The majority of Sine Mora was developed in Budapest by Digital Reality, but eccentric Japanese developer Grasshopper Manufacture provided concept art and sound design. You can tell, too, as there’s a Suda51 tinge of the bizarre floating around here, with the classically vivid shoot-em-up contrasting against the dark, warped themes of the underlying plot. Meanwhile, the aesthetics bound disconcertingly from Dieselpunk armies into Steampunk boss fights and back again. It is to Digital Reality’s credit, then, that this madness is properly contained.
Based on the story, however, I would keep Hungary’s men in white coats on speed dial. Though it features an anthropomorphic cast, Sine Mora‘s plot revolves around themes of time travel and totalitarian government, and even into much, much darker areas such as rape and slavery – it’s like if Steven Moffat and China Miévelle decided to resurrect the Star Fox franchise. This is a tale mostly told in short monologues before levels, and although it’s often a touch too vague it’s curious enough to retain interest. The design decision to have each monologue spoken aloud in Hungarian is inspired, too; in the context of Sine Mora the Uralic dialect takes on an almost otherworldly quality.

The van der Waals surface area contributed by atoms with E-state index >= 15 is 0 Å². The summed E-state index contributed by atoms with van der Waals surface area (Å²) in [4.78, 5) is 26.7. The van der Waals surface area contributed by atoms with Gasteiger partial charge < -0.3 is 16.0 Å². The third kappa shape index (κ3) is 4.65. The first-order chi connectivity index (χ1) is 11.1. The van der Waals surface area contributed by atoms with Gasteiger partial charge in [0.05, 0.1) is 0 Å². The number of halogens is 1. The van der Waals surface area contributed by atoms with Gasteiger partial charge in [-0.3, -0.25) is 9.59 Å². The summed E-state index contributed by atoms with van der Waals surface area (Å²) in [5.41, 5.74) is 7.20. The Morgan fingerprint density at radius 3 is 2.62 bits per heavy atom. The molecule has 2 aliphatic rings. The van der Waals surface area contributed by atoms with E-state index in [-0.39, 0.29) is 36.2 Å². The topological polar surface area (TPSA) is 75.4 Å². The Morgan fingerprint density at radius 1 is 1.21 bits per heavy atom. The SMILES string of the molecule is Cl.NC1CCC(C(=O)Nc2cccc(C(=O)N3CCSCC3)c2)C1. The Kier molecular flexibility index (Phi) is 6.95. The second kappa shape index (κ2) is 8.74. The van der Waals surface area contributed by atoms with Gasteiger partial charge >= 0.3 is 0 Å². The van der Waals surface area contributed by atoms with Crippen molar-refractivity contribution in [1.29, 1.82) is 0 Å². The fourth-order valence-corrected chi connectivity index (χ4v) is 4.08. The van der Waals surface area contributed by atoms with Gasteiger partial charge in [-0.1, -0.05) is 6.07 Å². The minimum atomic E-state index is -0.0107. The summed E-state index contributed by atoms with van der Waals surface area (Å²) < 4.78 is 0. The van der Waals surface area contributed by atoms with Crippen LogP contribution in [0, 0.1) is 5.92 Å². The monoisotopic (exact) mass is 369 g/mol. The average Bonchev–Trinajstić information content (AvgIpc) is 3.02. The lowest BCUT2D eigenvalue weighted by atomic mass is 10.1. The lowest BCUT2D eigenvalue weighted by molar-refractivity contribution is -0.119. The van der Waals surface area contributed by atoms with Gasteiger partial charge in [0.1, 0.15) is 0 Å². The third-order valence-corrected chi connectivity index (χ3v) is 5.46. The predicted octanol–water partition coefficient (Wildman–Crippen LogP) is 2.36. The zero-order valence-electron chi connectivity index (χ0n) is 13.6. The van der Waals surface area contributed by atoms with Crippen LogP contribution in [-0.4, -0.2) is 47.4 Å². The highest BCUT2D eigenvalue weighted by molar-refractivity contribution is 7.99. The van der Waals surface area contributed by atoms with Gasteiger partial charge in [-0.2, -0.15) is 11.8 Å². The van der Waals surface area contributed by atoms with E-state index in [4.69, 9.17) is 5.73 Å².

Even if the plot is an unexpected boon, it’s a similarly wise decision to restrict it to the Story Mode. For players with no time for text, the presentation stands up on its own in the Arcade and Score Attack Modes. The environments are as vivacious as they are detailed, and span everything from war-torn island shores to a futuristic metropolis in the vein of Blade Runner. Each one is complemented masterfully by Akira Yamaoka’s subtle, non-intrusive electronica score. The game has a strong cyberpunk vibe and Yamaoka’s chiming bleeps and bloops retain a haunting sense of futurism.